Trials with cultivating bathing sponges near the net cages of Seawave Fisheries Ltd fish farm in Cyprus have started.
These sponge trials are the last of a series of experiments where filter feeder marine invertebrates and detritivores were cultivated around a fish farm at south Cyprus.
We have so far experimented with mussels (Mytilus galloprovincialis), oysters (Ostrea edulis), sea urchins (Paracentrotus lividus), abalone (Haliotis tuberculata) and blue crabs (Callinectes sapidus).
These experiments funded by the European FP7 project ‘IDREEM‘ aim to demonstrate the concept of Integrated Multi-Trophic Aquaculture (IMTA). This technology involves the integrated cultivation of ‘extractive’ commercial species from different trophic levels with sea bream and sea bass fish.
Although the classical IMTA combination of finfish with filter feeding bivalves that assimilate particulate organic effluents and macroalgae that absorb dissolved nutrients may work well in eutrophic areas, it is not sustainable in warm, oligotrophic Mediterranean sites. IMTA is at early commercial scales in northern European countries but it is far from there in most Mediterranean regions where sea bream and sea bass are the dominant cultured species. Environmental and technical challenges exist in these warm and oligotrophic waters, such as the absence of hatcheries to produce commercial quantities of the local extractive species needed for use in IMTA systems with low natural background productivity.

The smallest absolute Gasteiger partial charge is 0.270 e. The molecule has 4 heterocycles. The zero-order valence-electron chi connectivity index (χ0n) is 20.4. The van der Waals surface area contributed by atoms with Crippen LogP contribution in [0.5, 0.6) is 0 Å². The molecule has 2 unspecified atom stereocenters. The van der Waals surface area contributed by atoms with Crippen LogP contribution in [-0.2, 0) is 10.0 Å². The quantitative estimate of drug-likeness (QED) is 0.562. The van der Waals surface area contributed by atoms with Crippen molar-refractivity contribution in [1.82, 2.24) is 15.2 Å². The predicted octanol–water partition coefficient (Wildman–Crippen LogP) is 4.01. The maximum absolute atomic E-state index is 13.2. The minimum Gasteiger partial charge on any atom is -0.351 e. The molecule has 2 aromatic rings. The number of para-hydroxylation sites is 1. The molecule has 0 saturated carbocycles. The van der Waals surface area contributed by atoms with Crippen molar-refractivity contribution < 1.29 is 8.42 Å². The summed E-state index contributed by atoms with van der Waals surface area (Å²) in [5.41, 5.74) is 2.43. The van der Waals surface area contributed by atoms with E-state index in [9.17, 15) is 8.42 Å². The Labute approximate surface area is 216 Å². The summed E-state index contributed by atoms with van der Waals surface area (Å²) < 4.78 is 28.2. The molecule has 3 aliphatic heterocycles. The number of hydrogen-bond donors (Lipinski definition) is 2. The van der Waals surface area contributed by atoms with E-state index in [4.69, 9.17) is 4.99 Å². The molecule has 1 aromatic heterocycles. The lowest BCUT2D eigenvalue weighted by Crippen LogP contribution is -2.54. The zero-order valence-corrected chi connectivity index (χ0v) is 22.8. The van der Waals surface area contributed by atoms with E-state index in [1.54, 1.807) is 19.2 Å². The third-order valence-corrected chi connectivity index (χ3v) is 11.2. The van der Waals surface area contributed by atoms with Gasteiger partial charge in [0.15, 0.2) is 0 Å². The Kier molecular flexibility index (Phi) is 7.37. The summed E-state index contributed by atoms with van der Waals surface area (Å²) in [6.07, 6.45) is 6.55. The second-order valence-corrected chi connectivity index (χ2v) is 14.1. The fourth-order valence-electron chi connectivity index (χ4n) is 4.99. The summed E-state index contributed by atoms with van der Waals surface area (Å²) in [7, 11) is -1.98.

Sponges and a few others seem to have much potential to be used in IMTA systems, in the eastern Mediterranean environment.